Pakistan rapidly adding nuclear arms, US Congress told

May 18th, 2009 - 11:26 am ICT by IANS  

Washington, May 18 (IANS) Pakistan is rapidly adding to its nuclear arsenal even while racked by insurgency, members of US Congress have been told in confidential briefings, according to the New York Times.
This has raised questions on Capitol Hill about whether billions of dollars in proposed military aid might be diverted to Pakistan’s nuclear programme, the influential US daily reported Monday.

Adm. Mike Mullen, the chairman of the Joint Chiefs of Staff, confirmed the assessment of the expanded arsenal in a one-word answer to a question on Thursday in the midst of lengthy Senate testimony.

Sitting beside Defence Secretary Robert M. Gates, he was asked whether he had seen evidence of an increase in the size of the Pakistani nuclear arsenal.

“Yes,” he said quickly, adding nothing, clearly cognisant of Pakistan’s sensitivity to any discussion about the country’s nuclear strategy or security.

Inside the Obama administration, Pakistan’s drive to spend heavily on new nuclear arms has been a source of growing concern, the Times said citing unnanmed officials.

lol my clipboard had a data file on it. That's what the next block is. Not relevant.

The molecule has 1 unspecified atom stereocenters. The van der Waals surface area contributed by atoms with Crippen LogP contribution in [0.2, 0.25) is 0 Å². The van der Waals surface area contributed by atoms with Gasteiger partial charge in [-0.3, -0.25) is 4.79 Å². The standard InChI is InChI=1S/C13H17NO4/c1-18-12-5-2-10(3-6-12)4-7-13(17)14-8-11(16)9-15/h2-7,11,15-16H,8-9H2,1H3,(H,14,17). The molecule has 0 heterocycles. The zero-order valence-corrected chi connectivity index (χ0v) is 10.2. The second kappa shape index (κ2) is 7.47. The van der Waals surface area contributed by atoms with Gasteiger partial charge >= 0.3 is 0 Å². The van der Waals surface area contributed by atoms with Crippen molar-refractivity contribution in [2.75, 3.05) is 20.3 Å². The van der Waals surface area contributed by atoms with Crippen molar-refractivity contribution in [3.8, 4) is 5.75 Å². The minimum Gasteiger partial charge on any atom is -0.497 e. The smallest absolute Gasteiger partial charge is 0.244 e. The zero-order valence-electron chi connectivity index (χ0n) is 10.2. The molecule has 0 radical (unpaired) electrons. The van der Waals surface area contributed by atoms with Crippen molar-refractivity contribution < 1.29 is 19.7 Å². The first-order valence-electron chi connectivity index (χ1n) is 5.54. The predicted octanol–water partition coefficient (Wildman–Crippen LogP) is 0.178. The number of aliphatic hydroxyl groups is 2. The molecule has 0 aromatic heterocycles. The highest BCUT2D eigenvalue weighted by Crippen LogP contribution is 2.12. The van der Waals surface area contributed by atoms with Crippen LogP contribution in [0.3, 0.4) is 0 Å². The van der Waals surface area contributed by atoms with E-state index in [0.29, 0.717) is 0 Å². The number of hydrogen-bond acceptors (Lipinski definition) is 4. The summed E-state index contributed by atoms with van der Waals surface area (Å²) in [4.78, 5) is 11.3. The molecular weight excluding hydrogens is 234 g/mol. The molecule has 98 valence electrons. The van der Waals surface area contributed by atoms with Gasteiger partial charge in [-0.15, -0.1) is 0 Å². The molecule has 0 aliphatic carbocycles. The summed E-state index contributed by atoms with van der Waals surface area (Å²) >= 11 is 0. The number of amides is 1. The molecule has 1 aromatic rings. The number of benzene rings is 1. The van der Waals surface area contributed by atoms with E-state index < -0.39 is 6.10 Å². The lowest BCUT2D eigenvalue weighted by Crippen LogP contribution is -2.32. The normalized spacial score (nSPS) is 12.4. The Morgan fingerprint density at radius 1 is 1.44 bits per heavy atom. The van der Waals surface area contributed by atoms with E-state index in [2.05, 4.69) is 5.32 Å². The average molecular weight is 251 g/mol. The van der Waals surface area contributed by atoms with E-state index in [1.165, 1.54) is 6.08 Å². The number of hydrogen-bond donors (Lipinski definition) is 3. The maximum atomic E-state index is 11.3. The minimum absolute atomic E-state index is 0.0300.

This was so because the country is producing more nuclear material at a time when Washington is increasingly focused on trying to assure the security of an arsenal of 80 to 100 weapons so that they will never fall into the hands of Islamic insurgents,

The administration’s effort is complicated by the fact that Pakistan is producing an unknown amount of new bomb-grade uranium and, once a series of new reactors is completed, bomb-grade plutonium for a new generation of weapons, the Times said.

Obama administration officials cited by the daily said that they had communicated to Congress that their intent was to assure that military aid to Pakistan was directed toward counter-terrorism and not diverted.

But Admiral Mullen’s public confirmation that the arsenal is increasing - a view widely held in both classified and unclassified analyses - seems certain to aggravate Congress’s discomfort.

Whether that discomfort might result in a delay or reduction in aid to Pakistan is unclear.

Senior members of Congress were already pressing for assurances from Pakistan that the American military assistance would be used to fight the insurgency, and not be siphoned off for more conventional military programmes to counter Pakistan’s historic adversary, India, the Times noted.

Official confirmation that Pakistan has accelerated expansion of its nuclear programme only added to the consternation of those in Congress who were already voicing serious concern about the security of those warheads, it said.

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